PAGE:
Monday, January 23, 2006


Grandaddy died on Saturday. In his memory...

“Belle’s the only one with any sense in this God damned family!” Granddaddy bellowed to no one in particular. A turtle’s head popped up from the fresh water shallows of the lake, heavy, concentric circles marking its appearance. “Come and sit over here by your Pappy,” he said and motioned to the empty space next to him on the deck swing. I picked up the ridged Folgers coffee canister of fish food and sat down slowly, careful not to spill the brown pellets.

“You’re doin’ real well down at my paper, darlin’. Good thing because there isn’t another God damned thing that you’re qualified to do, no suh…” his voice trailed off and he took a sip of Scotch. He extended the glass in my direction, but I wasn’t thirsty. With me, he was frank: Granddaddy treated me like a man. “I think you should keep on, show these bastards how it’s done. Keep pluggin’ away and in another ten, fifteen years I’ll make you Editor-in-Chief. How’d you like that?”

I didn’t look at him. We faced the lake and drifted upward into the moist, twilight air and—just for a moment—I suspended disbelief and worries and everyday life. Then we came back down, the balls of my feet touching the wooden deck. I wanted to push us back up, I wanted to push for the both of us—

“I want you to spell ‘parallel’ for your Pappy,” he said, a smooth palm now resting on my forearm.

“Granddaddy, I know how to spell and I know that I could keep on writing for you but, I’m moving. I’ve made up my mind.” I looked over and his eyes were fixed on nothing and I pushed us back up because he was too old and too distracted to do the practical things anymore.

“I said, spell the word ‘parallel.”


“You’re goin’ to be the youngest editor that joint has ever seen,” he grinned, genuinely pleased, punching the air with his index finger. “They all misspell ‘parallel’—my reporters, editors, the boys in the back shop—”

“I’m moving to New York City,” I said flatly.

Granddaddy stopped the swing. The oak tree and its curtain of moss above us stopped moving. I felt dizzy.

“Let me tell you a little something about this place you’re so anxious to leave,” he began, pacing his speech and temper. “We are 1,200 miles south of Park Avenue for a reason. I decided to establish my family in this town because your Pappy likes being the boss, likes doing as he pleases.

“I see you at the paper and you’re the same way. I’ve always given you what you wanted, when you wanted it. Maybe your ol’ Granddaddy’s a patsy, I don’t know. But, I can’t keep on. If you go up there and leave me and the paper, things are going to get real hard, darlin.’ Your Pappy won’t be able to help you.”

“Don’t treat me like a girl,” I said.

“Damn it, you can’t just pick up and move away!”

He had a way of presenting the modern-day, American South as if it were 19th century Gallic society—albeit a bastardized version. For Granddaddy, it wasn’t just the pace of life or the rhythm of speech, but the social structure. Money wasn’t so much earned as it was inherited. Down here, wealth wasn’t acquired through brilliant ideas—it was maintained in estates and property. Staying in his good graces would be far more lucrative than chasing a Northern dream.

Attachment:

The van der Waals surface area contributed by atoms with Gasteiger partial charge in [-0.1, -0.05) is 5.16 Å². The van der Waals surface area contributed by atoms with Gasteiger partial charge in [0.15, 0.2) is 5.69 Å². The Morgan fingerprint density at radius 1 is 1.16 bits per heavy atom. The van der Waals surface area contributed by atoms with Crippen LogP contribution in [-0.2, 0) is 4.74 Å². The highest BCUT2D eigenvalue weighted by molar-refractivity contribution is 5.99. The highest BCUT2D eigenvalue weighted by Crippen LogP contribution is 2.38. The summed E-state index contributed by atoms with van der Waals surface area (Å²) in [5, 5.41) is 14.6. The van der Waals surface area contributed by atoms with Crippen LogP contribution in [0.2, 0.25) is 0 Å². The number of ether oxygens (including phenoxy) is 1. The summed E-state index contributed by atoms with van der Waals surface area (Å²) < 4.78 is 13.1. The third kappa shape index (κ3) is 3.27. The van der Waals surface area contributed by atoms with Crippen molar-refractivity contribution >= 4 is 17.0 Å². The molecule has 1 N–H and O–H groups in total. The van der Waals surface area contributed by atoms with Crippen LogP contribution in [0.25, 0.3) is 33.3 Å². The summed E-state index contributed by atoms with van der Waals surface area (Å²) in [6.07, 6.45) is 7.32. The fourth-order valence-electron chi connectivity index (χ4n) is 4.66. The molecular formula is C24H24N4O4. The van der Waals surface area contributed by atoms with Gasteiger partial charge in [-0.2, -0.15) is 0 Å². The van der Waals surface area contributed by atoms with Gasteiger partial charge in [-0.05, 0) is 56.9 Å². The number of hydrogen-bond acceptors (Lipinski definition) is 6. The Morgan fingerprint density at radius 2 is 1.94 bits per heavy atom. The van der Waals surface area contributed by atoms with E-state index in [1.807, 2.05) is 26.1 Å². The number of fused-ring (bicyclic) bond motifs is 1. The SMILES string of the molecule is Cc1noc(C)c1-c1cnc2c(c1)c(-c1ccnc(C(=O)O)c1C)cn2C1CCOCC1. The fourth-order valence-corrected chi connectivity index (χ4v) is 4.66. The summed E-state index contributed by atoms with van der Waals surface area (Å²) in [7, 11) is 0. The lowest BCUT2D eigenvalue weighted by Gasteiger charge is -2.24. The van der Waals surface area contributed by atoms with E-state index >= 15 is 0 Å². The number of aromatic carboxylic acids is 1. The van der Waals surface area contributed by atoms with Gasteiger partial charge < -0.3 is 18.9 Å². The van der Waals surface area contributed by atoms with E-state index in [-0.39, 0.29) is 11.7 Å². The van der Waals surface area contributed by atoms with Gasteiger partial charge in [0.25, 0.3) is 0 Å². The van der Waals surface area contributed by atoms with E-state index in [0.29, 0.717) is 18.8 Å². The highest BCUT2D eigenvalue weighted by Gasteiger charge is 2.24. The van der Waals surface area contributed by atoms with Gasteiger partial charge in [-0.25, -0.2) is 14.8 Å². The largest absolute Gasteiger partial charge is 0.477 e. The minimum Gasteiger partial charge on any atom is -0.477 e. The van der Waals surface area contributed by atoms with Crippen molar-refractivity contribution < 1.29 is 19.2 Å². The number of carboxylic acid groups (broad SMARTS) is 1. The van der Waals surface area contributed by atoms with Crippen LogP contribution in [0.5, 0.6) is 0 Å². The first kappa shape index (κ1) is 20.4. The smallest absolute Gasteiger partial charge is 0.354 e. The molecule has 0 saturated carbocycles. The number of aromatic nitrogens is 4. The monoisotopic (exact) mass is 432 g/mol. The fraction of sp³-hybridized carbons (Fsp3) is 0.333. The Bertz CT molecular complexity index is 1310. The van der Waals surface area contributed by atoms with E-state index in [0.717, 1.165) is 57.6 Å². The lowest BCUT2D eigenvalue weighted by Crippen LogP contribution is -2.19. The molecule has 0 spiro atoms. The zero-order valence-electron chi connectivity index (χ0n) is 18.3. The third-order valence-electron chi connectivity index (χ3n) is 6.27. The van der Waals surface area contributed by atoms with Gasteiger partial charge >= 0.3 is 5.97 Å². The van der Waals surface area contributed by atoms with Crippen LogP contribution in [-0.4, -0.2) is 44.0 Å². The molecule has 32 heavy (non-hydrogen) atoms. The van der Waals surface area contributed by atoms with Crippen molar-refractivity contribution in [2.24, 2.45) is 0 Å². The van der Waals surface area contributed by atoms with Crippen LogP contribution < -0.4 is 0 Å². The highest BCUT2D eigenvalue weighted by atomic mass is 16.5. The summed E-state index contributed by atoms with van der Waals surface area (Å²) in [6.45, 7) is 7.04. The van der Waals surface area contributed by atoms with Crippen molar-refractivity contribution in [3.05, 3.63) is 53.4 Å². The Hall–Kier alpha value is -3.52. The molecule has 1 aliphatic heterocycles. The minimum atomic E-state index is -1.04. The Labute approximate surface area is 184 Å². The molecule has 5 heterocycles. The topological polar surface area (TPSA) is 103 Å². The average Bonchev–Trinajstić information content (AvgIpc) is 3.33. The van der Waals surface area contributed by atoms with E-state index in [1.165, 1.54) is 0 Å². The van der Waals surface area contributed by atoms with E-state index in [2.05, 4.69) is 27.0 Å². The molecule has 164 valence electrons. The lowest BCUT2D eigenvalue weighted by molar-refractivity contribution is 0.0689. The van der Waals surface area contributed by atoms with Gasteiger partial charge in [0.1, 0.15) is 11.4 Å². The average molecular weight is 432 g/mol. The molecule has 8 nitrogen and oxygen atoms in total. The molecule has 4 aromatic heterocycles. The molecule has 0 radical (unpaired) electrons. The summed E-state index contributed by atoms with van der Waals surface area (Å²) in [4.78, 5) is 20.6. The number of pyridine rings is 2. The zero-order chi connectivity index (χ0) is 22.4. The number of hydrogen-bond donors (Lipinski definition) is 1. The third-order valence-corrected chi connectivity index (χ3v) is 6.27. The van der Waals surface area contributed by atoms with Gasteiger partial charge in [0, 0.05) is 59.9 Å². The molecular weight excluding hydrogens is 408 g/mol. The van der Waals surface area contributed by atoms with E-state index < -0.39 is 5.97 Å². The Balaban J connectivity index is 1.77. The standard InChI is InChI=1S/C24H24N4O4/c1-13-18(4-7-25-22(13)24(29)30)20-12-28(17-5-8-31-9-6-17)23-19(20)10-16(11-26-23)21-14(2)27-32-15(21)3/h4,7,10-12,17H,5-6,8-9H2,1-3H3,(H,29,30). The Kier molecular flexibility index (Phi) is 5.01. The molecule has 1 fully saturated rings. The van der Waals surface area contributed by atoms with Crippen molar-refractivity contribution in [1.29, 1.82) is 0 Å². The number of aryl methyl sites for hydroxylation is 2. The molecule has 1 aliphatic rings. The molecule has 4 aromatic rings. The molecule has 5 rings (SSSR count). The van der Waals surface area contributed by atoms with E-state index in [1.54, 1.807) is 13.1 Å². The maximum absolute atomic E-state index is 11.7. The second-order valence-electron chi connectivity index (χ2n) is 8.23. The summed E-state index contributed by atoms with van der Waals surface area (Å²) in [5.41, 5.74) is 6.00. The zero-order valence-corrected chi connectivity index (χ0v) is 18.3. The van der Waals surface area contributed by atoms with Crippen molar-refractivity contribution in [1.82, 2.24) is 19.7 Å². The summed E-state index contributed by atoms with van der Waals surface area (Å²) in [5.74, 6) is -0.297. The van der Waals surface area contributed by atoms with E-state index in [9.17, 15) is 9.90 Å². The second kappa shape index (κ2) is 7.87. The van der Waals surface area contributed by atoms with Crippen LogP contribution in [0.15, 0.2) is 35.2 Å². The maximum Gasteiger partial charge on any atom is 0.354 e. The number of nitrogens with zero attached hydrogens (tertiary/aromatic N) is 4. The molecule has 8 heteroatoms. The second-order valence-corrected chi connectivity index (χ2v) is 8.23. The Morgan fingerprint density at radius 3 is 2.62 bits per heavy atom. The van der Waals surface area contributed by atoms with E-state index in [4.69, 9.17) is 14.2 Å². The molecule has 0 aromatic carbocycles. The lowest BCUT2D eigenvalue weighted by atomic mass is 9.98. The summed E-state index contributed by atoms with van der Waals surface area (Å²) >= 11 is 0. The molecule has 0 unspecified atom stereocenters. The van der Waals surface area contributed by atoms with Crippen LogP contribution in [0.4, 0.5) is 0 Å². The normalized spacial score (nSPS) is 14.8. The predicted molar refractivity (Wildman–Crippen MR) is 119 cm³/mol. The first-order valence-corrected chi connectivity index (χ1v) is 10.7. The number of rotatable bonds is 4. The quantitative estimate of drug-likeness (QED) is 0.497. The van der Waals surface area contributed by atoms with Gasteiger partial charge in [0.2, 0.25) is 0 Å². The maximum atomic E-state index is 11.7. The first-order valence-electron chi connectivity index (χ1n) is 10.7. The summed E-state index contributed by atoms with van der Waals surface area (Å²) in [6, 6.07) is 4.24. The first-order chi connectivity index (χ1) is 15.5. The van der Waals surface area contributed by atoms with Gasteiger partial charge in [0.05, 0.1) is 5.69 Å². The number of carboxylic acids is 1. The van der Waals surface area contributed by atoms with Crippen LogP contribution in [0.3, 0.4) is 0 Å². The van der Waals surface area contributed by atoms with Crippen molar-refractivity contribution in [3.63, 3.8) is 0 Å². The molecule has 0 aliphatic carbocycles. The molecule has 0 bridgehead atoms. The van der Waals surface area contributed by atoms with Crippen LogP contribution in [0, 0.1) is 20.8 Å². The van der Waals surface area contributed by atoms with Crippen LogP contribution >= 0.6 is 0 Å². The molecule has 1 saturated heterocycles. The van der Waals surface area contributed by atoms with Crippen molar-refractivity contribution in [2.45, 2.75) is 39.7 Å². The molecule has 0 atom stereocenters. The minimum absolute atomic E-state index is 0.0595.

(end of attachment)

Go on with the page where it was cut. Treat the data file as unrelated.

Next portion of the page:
“Belle, God damnit, what are you going to do?” Pappy said, this time his voice betraying more concern than anger. “I’d try to give you a name or two but they all died on me, all my contacts are dead. That’s what happens when you get to be my age. There’s only one but, no suh… he’s so damned liberal I don’t want you knowin’ who he is,” he said and then drew a long, slow sip from his glass. “I gave him his first job—youngest beat reporter I ever hired—and now he’s up at the Grey Lady, chief of the editorial page. Think he worked his way up from the Village Voice or somethin’ like that, hell, I can’t keep track. All I know is ol’ Chris Randolph went and turned into a bleeding heart, Yankee Democrat on me. Can you imagine, in good conscience, livin’ like that?”

“The sun’s leavin’ us,” I said, knowing better than to press the subject. “Why don’t we feed your fish before it’s too late?”
I put the canister to the side of the swing and stood in front of Granddaddy, giving him my hands and forearms for balance. Our arms twisted together as only the young and old can manage to do and he pulled himself up to a standing position. I looked into those eyes, so full of quiet, blue secrets, and recognized that he was everything: I would never again be quite as whole.

He surveyed the water. “Now, I want you to look out for Nathan. He comes runnin’ when he knows there’s food. Yep, there he is—oldest, fattest bass in my lake. Greedy bastard, isn’t he? You know, I named him after that blood-suckin’ lawyer uncle of mine… Comes around at feedin’ time and then he vanishes.” Pappy scattered the fish food, wrist bent, fingers pointed in: for a moment, he was the King of Mardi Gras tossing chocolate and gold-foiled coins to the crowd.“You love me all the time, don’t you Nathan? Not just when it gets dark and there’s no one else and you need to be tended to…” Pappy said softly. He tossed the ridged, metal canister into the grass and then reached for my hand. Together, we watched the last of the bass swim from the clear shallows into the deep green of the distant lake water.

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